He claims the in­quiry was deeply flawed from the start be­cause it al­lowed any­one to come for­ward with an al­le­ga­tion against his fa­ther, span­ning a life­time. The re­sult, he says, was to en­cour­age “nut cases” or peo­ple mo­ti­vated by jeal­ously or greed.

Ge­orge Williams, pro­fes­sor of law at the Univer­sity of NSW, agrees the Mur­phy com­mis­sion process was un­usual.

He says other in­quiries would typ­i­cally not re­lease allegations lack­ing in any cred­i­bil­ity, as has oc­curred here. Still, Williams be­lieves the re­lease of the Mur­phy files is jus­ti­fied in the pub­lic in­ter- est given the ex­traor­di­nary and se­ri­ous na­ture of the mat­ter. The key, he says, is to be very care­ful about the cred­i­bil­ity at­tached to untested in­for­ma­tion.

A key doc­u­ment re­leased with oth­ers for the first time was a let­ter sent to Lionel Mur­phy in March 1986 by Don­ald Stew­art, the in­scrutable head of the royal com­mis­sion into drug traf­fick­ing and il­licit tele­phone in­ter­cep­tions. He asked Mur­phy for his re­sponse to seven spe­cific allegations based on in­for­ma­tion from il­licit po­lice phone taps he had been in­ves­ti­gat­ing, some of which had come to light in me­dia re­ports from the so­called “Age Tapes”.

In front of him, Stew­art had tele­phone record­ings of Mur­phy, Ryan and oth­ers re­lated to Yuen’s casino prob­lems, the Luna Park lease, the Cen­tral Sta­tion deal, the Eth­nic Af­fairs Com­mis­sion job, the pos­si­ble brib­ing at­tempts in­volv­ing fed­eral po­lice of­fi­cers Thomas, Lew­ing­ton and Jones, and a fur­ther mat­ter re­lated to a debt re­pay­ment to Ryan that al­legedly in­volved “de­fraud­ing the tax department”.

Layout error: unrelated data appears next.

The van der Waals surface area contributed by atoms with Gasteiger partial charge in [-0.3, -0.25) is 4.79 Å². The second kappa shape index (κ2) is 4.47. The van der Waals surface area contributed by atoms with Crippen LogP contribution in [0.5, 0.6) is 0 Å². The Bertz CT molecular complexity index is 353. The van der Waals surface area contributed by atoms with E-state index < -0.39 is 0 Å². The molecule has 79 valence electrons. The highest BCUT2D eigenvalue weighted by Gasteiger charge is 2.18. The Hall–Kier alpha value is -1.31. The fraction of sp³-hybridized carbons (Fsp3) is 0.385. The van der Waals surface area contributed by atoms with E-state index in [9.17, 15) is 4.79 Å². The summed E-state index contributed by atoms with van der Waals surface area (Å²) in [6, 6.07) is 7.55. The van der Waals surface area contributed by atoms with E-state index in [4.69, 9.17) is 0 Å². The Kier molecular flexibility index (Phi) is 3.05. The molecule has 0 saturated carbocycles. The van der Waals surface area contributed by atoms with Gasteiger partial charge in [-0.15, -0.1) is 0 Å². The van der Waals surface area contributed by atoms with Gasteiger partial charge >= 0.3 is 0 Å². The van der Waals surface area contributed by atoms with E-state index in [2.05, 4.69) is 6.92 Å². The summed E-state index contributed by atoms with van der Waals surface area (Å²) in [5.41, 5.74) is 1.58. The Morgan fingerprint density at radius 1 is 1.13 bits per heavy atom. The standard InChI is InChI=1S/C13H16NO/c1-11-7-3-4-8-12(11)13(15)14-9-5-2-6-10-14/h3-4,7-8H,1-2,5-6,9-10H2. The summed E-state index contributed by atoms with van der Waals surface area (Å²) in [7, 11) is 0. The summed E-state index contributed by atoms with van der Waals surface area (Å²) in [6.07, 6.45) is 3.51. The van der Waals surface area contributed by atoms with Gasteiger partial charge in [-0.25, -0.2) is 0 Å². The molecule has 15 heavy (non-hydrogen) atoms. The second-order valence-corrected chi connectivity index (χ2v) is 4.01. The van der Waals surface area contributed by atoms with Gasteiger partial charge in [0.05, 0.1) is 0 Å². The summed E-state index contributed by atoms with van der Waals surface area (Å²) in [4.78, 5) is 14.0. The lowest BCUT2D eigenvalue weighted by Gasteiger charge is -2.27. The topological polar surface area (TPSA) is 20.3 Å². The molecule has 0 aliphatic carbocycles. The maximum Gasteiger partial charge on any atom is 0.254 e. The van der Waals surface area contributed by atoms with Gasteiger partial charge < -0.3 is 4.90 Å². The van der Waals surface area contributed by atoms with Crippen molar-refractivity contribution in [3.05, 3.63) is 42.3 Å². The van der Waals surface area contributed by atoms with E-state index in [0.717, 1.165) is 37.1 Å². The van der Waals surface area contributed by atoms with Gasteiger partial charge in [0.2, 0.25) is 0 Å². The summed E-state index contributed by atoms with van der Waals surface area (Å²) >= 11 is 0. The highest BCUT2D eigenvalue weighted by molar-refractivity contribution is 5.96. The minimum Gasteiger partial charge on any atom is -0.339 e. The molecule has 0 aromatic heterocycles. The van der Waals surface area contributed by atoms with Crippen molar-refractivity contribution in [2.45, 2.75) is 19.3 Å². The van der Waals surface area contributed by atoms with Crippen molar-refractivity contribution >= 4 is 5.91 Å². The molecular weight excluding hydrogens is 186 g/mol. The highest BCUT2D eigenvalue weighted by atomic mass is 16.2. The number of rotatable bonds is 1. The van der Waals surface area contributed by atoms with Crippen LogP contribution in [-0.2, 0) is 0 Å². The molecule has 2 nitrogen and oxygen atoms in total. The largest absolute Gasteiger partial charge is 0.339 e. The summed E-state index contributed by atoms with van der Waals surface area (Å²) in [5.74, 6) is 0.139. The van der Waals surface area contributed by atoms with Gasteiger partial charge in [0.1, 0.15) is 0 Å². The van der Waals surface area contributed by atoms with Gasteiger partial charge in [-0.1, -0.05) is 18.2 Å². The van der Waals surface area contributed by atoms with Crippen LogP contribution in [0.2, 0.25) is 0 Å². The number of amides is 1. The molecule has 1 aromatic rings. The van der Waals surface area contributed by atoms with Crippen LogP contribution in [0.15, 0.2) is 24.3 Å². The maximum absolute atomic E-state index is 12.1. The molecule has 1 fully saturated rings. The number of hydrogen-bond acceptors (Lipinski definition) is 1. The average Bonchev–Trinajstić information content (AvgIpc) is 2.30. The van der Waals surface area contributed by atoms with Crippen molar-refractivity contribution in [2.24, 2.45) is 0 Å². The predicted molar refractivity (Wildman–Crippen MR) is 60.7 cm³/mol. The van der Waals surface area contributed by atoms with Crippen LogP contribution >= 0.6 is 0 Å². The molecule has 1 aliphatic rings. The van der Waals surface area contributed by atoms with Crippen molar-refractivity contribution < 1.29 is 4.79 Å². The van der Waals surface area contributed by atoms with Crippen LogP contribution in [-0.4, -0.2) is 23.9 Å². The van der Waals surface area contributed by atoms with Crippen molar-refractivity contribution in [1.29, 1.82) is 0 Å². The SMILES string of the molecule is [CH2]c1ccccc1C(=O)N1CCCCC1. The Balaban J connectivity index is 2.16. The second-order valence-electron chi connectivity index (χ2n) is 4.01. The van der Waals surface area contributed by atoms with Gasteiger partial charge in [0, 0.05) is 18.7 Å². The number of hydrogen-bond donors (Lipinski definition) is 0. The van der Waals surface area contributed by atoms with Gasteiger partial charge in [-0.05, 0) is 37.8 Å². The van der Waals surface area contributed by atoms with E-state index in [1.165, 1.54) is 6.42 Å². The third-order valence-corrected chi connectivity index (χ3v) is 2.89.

Williams says the Stew­art let­ter is cer­tainly ap­pro­pri­ate to re­lease in the pub­lic in­ter­est: “It’s not scut­tle­butt but comes from some­one with in­tegrity who raised them with Mur­phy, and it should come to light.”

A law passed in 2012, with rare agree­ment be­tween La­bor and the Coali­tion, means a re-run of the Mur­phy in­quiry can never oc­cur — at least not with the same pow­ers to ad­vise on con­duct war­rant­ing dis­missal. That power is now solely in the hands of par­lia­ment. If the pro­vi­sion had ex­isted in Mur­phy’s time, the com­mis­sion would have run as a fact-find­ing ex­er­cise, un­able to make ac­cu­sa­tions of mis­be­haviour.

Williams says: “In the end, this is go­ing to be a mat­ter for his­to­ri­ans. There is enough to say it should have been re­leased — but it de­pends what weight you put on it.”

Mor­gan Ryan scores nu­mer­ous men­tions in the allegations

Clock­wise from main pic­ture, Lionel Mur­phy; Gough Whit­lam, sec­ond from left, front row, with his cabi­net in De­cem­ber 1972, in­clud­ing Mur­phy, sec­ond right in the sec­ond row; Abe Saf­fron; Mur­phy with his wife In­grid af­ter be­ing ac­quit­ted of crim­i­nal charges in 1986; and Ju­nie Morosi

Whit­lam flanked by deputy PM Lance Bernard, left, and Mur­phy in par­lia­ment in 1973